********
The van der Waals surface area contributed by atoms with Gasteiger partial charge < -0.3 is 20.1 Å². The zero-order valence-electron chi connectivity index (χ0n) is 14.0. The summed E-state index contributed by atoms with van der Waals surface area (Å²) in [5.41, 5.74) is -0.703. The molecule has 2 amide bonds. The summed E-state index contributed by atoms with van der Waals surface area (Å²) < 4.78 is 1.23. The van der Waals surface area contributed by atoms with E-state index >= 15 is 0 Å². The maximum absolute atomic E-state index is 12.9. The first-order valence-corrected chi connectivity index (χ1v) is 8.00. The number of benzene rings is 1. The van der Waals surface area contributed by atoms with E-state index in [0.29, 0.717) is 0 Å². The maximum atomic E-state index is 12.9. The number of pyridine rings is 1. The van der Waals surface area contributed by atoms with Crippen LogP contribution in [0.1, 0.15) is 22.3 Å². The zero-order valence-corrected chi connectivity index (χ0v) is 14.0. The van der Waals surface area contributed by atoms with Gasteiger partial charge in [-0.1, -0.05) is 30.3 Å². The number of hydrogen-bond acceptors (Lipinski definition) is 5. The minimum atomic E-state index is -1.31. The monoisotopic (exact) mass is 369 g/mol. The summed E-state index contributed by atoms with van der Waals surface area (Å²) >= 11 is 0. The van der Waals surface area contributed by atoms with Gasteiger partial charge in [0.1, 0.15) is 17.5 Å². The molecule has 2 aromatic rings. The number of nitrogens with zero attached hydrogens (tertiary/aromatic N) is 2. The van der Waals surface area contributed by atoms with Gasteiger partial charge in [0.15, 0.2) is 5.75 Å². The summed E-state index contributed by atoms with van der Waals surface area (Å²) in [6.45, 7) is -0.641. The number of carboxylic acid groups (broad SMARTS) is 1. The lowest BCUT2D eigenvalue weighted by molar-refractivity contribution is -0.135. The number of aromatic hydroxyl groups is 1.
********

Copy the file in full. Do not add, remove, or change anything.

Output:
The van der Waals surface area contributed by atoms with Gasteiger partial charge < -0.3 is 20.1 Å². The zero-order valence-electron chi connectivity index (χ0n) is 14.0. The summed E-state index contributed by atoms with van der Waals surface area (Å²) in [5.41, 5.74) is -0.703. The molecule has 2 amide bonds. The summed E-state index contributed by atoms with van der Waals surface area (Å²) < 4.78 is 1.23. The van der Waals surface area contributed by atoms with E-state index >= 15 is 0 Å². The maximum absolute atomic E-state index is 12.9. The first-order valence-corrected chi connectivity index (χ1v) is 8.00. The number of benzene rings is 1. The van der Waals surface area contributed by atoms with E-state index in [0.29, 0.717) is 0 Å². The maximum atomic E-state index is 12.9. The number of pyridine rings is 1. The van der Waals surface area contributed by atoms with Crippen LogP contribution in [0.1, 0.15) is 22.3 Å². The zero-order valence-corrected chi connectivity index (χ0v) is 14.0. The van der Waals surface area contributed by atoms with Gasteiger partial charge in [-0.1, -0.05) is 30.3 Å². The number of hydrogen-bond acceptors (Lipinski definition) is 5. The minimum atomic E-state index is -1.31. The monoisotopic (exact) mass is 369 g/mol. The summed E-state index contributed by atoms with van der Waals surface area (Å²) >= 11 is 0. The van der Waals surface area contributed by atoms with Gasteiger partial charge in [0.1, 0.15) is 17.5 Å². The molecule has 2 aromatic rings. The number of nitrogens with zero attached hydrogens (tertiary/aromatic N) is 2. The van der Waals surface area contributed by atoms with Gasteiger partial charge in [0.15, 0.2) is 5.75 Å². The summed E-state index contributed by atoms with van der Waals surface area (Å²) in [6.45, 7) is -0.641. The number of carboxylic acid groups (broad SMARTS) is 1. The lowest BCUT2D eigenvalue weighted by molar-refractivity contribution is -0.135. The number of aromatic hydroxyl groups is 1.